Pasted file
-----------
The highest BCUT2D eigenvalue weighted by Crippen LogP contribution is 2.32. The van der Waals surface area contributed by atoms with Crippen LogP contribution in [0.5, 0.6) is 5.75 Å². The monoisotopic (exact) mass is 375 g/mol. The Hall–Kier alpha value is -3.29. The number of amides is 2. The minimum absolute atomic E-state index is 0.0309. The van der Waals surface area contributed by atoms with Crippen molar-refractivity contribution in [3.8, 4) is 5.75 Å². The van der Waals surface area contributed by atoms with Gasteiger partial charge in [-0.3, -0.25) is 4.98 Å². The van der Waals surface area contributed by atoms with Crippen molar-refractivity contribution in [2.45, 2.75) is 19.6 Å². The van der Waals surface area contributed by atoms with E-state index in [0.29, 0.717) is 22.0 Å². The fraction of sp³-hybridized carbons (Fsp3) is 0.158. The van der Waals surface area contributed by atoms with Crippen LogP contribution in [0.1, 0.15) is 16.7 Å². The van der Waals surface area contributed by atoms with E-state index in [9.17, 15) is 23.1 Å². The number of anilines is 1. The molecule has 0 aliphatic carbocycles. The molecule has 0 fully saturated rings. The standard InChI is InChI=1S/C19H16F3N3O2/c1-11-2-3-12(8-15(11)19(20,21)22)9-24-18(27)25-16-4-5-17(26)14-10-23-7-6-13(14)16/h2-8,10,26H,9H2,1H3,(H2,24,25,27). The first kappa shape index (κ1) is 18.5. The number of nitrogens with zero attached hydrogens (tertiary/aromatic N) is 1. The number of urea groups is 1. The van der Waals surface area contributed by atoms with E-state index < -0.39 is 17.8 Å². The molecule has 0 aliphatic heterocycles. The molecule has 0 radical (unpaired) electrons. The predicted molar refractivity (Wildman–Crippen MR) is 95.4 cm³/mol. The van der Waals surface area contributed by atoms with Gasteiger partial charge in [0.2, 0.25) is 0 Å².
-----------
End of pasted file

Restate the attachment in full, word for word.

The highest BCUT2D eigenvalue weighted by Crippen LogP contribution is 2.32. The van der Waals surface area contributed by atoms with Crippen LogP contribution in [0.5, 0.6) is 5.75 Å². The monoisotopic (exact) mass is 375 g/mol. The Hall–Kier alpha value is -3.29. The number of amides is 2. The minimum absolute atomic E-state index is 0.0309. The van der Waals surface area contributed by atoms with Crippen molar-refractivity contribution in [3.8, 4) is 5.75 Å². The van der Waals surface area contributed by atoms with Gasteiger partial charge in [-0.3, -0.25) is 4.98 Å². The van der Waals surface area contributed by atoms with Crippen molar-refractivity contribution in [2.45, 2.75) is 19.6 Å². The van der Waals surface area contributed by atoms with E-state index in [0.29, 0.717) is 22.0 Å². The fraction of sp³-hybridized carbons (Fsp3) is 0.158. The van der Waals surface area contributed by atoms with Crippen LogP contribution in [0.1, 0.15) is 16.7 Å². The van der Waals surface area contributed by atoms with E-state index in [9.17, 15) is 23.1 Å². The number of anilines is 1. The molecule has 0 aliphatic carbocycles. The molecule has 0 fully saturated rings. The standard InChI is InChI=1S/C19H16F3N3O2/c1-11-2-3-12(8-15(11)19(20,21)22)9-24-18(27)25-16-4-5-17(26)14-10-23-7-6-13(14)16/h2-8,10,26H,9H2,1H3,(H2,24,25,27). The first kappa shape index (κ1) is 18.5. The number of nitrogens with zero attached hydrogens (tertiary/aromatic N) is 1. The number of urea groups is 1. The van der Waals surface area contributed by atoms with E-state index < -0.39 is 17.8 Å². The molecule has 0 aliphatic heterocycles. The molecule has 0 radical (unpaired) electrons. The predicted molar refractivity (Wildman–Crippen MR) is 95.4 cm³/mol. The van der Waals surface area contributed by atoms with Gasteiger partial charge in [0.2, 0.25) is 0 Å².